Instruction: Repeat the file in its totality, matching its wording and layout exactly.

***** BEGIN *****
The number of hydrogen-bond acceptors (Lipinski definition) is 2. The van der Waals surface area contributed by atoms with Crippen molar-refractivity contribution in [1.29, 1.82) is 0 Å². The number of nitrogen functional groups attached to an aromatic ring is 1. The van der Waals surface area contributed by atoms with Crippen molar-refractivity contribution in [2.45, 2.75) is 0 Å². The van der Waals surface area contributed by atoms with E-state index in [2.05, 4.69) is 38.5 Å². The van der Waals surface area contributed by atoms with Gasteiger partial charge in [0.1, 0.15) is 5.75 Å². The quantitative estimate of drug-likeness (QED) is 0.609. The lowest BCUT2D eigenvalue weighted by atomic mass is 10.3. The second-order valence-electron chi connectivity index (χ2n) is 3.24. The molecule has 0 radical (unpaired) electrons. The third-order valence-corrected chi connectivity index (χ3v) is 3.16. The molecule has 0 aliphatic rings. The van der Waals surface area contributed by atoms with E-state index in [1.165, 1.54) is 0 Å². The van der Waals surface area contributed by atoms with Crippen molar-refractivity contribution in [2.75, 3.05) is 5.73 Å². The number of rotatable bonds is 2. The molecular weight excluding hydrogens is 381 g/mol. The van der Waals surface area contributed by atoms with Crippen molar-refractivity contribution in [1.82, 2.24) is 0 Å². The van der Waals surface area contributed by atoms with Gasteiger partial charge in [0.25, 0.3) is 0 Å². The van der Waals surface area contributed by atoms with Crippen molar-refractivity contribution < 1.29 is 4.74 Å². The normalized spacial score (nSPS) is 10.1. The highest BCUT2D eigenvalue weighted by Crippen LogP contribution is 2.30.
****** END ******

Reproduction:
The number of hydrogen-bond acceptors (Lipinski definition) is 2. The van der Waals surface area contributed by atoms with Crippen molar-refractivity contribution in [1.29, 1.82) is 0 Å². The number of nitrogen functional groups attached to an aromatic ring is 1. The van der Waals surface area contributed by atoms with Crippen molar-refractivity contribution in [2.45, 2.75) is 0 Å². The van der Waals surface area contributed by atoms with E-state index in [2.05, 4.69) is 38.5 Å². The van der Waals surface area contributed by atoms with Gasteiger partial charge in [0.1, 0.15) is 5.75 Å². The quantitative estimate of drug-likeness (QED) is 0.609. The lowest BCUT2D eigenvalue weighted by atomic mass is 10.3. The second-order valence-electron chi connectivity index (χ2n) is 3.24. The molecule has 0 radical (unpaired) electrons. The third-order valence-corrected chi connectivity index (χ3v) is 3.16. The molecule has 0 aliphatic rings. The van der Waals surface area contributed by atoms with E-state index in [1.165, 1.54) is 0 Å². The van der Waals surface area contributed by atoms with Crippen molar-refractivity contribution in [2.75, 3.05) is 5.73 Å². The number of rotatable bonds is 2. The molecular weight excluding hydrogens is 381 g/mol. The van der Waals surface area contributed by atoms with Crippen molar-refractivity contribution in [1.82, 2.24) is 0 Å². The van der Waals surface area contributed by atoms with Gasteiger partial charge in [0.25, 0.3) is 0 Å². The van der Waals surface area contributed by atoms with Crippen molar-refractivity contribution < 1.29 is 4.74 Å². The normalized spacial score (nSPS) is 10.1. The highest BCUT2D eigenvalue weighted by Crippen LogP contribution is 2.30.